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July 2005, Volume 36, Issue 4

FEATURES

A Spectrum of Pedagogical Awareness for Undergraduate Mathematics: From Tricks to Techniques
Elena Nardi, Barbara Jaworski, Stephen Hegedus
We describe a four-level spectrum of pedagogical awareness (SPA) that emerged from the analysis of six undergraduate mathematics tutors' (1) conceptualizations of their first-year students' difficulties; (2) descriptive accounts of their strategies for facilitating the overcoming of these difficulties; and (3) self-reflective accounts regarding their teaching practices. These were recorded in 45 semistructured interviews conducted during the 8-week Oxford University term and following minimally participant observation of their tutorials. We exemplify the four levels of SPA, across these three strands, in 12 characteristic examples where tutors discuss episodes from the observed tutorials. The design and analysis of the study reflect three underlying theoretical perspectives: constructivist, sociocultural, and enactivist. Finally, we draw on participants' comments to suggest that our methodology encouraged reflection, raised awareness, and demonstrated the pedagogical potential of collaboration between mathematicians and mathematics educators. We see such awareness and collaborative goodwill as prerequisites to conceptualizing and implementing reform of pedagogical practice.

Students' Conceptions of a Mathematical Definition
Orit Zaslavsky, Karni Shir
This article deals with 12th-grade students' conceptions of a mathematical definition. Their conceptions of a definition were revealed through individual and group activities in which they were asked to consider a number of possible definitions of four mathematical concepts: two geometric and two analytic. Data consisted of written responses  to questionnaires and transcriptions of videotaped group discussions. The findings point to three types of students’ arguments: mathematical, communicative, and figurative. In addition, two types of reasoning were identified surrounding the contemplation of  alternative definitions: for the geometric concepts, the dominant type of reasoning was a definition-based reasoning; for the analytic concepts, the dominant type was an example-based reasoning. Students' conceptions of a definition are described in terms  of the features and roles they attribute to a mathematical definition.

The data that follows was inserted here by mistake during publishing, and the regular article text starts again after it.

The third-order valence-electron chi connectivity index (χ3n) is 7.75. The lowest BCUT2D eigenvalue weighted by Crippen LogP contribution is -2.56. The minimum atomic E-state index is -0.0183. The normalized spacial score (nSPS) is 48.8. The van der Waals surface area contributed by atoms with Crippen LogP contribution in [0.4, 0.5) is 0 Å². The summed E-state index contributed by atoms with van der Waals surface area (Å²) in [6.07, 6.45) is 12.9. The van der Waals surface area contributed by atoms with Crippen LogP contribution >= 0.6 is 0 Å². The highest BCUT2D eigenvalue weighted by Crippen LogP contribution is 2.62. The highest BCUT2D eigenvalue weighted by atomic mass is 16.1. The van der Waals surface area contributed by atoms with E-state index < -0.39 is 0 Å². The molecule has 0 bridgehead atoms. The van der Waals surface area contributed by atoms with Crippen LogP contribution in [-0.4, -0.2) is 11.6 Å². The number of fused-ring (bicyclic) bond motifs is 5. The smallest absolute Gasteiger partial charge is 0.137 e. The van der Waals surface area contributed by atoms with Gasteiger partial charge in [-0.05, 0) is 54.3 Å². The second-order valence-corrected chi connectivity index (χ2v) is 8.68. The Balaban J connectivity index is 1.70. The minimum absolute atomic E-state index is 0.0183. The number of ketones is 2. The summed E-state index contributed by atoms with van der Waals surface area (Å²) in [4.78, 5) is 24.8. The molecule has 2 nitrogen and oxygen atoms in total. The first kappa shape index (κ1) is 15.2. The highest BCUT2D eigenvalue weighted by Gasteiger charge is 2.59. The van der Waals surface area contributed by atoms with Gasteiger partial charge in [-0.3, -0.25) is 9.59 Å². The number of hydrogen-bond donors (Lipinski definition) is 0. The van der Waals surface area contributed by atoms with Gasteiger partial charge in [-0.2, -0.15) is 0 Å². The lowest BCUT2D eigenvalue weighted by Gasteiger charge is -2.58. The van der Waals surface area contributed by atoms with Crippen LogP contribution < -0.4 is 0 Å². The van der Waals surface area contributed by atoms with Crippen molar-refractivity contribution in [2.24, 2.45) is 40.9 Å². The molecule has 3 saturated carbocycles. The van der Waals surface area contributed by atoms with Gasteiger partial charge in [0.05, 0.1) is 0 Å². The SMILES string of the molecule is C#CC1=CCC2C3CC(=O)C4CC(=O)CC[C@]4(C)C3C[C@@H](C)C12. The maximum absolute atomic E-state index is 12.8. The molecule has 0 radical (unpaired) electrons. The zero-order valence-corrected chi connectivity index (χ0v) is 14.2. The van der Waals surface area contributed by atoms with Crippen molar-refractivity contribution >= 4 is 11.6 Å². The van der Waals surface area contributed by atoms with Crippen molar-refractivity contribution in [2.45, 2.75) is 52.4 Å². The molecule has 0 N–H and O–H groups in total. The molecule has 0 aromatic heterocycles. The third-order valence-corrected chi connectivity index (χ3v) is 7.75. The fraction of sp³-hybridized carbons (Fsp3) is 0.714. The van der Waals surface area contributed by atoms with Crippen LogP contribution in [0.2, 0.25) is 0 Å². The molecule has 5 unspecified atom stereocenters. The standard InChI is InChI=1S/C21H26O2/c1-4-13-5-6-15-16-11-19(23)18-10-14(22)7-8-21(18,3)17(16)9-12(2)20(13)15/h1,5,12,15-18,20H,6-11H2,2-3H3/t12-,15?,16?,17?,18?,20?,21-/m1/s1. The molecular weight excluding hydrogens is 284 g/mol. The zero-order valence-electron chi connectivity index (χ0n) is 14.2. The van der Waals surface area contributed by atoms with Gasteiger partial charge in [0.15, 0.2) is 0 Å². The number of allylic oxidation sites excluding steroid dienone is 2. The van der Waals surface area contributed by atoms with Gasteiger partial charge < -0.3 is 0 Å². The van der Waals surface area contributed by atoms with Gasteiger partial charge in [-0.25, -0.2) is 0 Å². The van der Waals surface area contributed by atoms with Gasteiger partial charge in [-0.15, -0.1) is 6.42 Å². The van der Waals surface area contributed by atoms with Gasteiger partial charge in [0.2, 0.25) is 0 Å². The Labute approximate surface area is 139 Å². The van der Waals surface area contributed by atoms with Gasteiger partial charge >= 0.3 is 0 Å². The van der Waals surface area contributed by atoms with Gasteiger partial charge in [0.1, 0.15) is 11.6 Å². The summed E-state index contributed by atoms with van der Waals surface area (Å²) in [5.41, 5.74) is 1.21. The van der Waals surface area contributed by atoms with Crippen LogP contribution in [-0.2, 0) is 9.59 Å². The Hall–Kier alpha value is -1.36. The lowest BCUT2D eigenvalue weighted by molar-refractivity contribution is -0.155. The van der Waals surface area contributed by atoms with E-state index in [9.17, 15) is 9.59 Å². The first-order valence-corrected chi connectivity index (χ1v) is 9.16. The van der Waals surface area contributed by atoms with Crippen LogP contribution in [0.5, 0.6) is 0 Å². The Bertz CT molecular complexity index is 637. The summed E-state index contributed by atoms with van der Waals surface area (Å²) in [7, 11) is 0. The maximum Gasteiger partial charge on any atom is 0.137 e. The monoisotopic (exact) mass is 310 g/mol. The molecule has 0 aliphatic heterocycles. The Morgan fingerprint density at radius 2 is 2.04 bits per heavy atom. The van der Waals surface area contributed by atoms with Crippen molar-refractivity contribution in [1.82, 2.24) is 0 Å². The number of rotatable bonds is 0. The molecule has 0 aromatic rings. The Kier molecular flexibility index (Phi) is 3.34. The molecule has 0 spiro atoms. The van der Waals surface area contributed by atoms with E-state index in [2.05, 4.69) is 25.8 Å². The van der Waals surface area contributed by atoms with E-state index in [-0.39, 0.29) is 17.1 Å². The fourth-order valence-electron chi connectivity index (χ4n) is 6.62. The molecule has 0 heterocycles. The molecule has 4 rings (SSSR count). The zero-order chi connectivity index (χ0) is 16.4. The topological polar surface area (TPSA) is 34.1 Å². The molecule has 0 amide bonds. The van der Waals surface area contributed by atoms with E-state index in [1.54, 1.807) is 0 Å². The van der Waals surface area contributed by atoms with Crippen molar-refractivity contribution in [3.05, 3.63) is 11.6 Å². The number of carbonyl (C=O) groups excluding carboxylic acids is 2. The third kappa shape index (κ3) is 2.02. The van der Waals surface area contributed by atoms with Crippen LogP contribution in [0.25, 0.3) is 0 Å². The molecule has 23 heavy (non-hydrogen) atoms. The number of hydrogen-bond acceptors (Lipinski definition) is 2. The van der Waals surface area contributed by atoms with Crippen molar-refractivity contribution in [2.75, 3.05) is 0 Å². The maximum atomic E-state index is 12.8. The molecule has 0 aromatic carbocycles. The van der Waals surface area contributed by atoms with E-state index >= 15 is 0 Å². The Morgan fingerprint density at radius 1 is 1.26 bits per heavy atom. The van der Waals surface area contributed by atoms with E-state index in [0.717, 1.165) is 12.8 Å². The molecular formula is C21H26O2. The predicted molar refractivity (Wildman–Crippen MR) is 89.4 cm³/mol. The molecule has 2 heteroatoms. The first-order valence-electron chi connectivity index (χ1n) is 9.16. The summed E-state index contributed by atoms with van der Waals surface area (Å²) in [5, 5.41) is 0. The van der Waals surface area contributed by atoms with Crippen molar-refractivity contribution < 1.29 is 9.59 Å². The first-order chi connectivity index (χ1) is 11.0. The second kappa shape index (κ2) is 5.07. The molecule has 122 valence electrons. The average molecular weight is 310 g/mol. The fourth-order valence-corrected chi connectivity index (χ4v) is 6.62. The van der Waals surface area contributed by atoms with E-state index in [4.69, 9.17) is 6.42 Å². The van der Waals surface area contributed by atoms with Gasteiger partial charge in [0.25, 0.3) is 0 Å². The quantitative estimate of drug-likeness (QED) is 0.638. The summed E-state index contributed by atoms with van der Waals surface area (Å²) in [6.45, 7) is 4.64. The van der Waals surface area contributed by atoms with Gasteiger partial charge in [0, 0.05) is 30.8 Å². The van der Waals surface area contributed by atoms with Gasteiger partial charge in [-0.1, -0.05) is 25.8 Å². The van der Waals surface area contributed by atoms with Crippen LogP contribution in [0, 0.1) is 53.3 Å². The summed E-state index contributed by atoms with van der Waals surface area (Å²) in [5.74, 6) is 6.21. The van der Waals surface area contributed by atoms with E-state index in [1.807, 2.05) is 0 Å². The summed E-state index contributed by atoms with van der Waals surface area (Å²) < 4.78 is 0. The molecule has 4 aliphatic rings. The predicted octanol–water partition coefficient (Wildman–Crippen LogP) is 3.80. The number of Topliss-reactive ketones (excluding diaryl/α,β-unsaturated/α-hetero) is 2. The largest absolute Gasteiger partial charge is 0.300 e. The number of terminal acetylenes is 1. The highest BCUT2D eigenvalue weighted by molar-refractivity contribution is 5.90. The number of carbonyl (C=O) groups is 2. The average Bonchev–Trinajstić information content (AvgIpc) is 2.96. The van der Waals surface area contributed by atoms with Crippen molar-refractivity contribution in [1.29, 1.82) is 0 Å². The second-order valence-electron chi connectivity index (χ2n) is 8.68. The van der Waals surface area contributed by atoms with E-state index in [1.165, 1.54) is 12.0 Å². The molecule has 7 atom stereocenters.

Multiplication Strategies and the Appropriation of Computational Resources
Bruce Sherin, Karen Fuson
This article proposes a taxonomy of strategies for single-digit multiplication, then uses it to elucidate the nature of the learning tasks involved in multiplication. In preceding work, it has generally been assumed that much of children's strategy development is driven by changes in their general conceptual capabilities relating to number. In  contrast, we argue that, during the period in which single-digit multiplication is the focus of explicit classroom attention, changes in strategy use are primarily driven by the learning of number-specific computational resources. For this reason, we categorize  multiplication strategies based upon the number-specific resources that are employed in their execution. To support our conclusions, we draw from a corpus of interviews with third-grade students that were conducted before, during, and after  instruction in multiplication.

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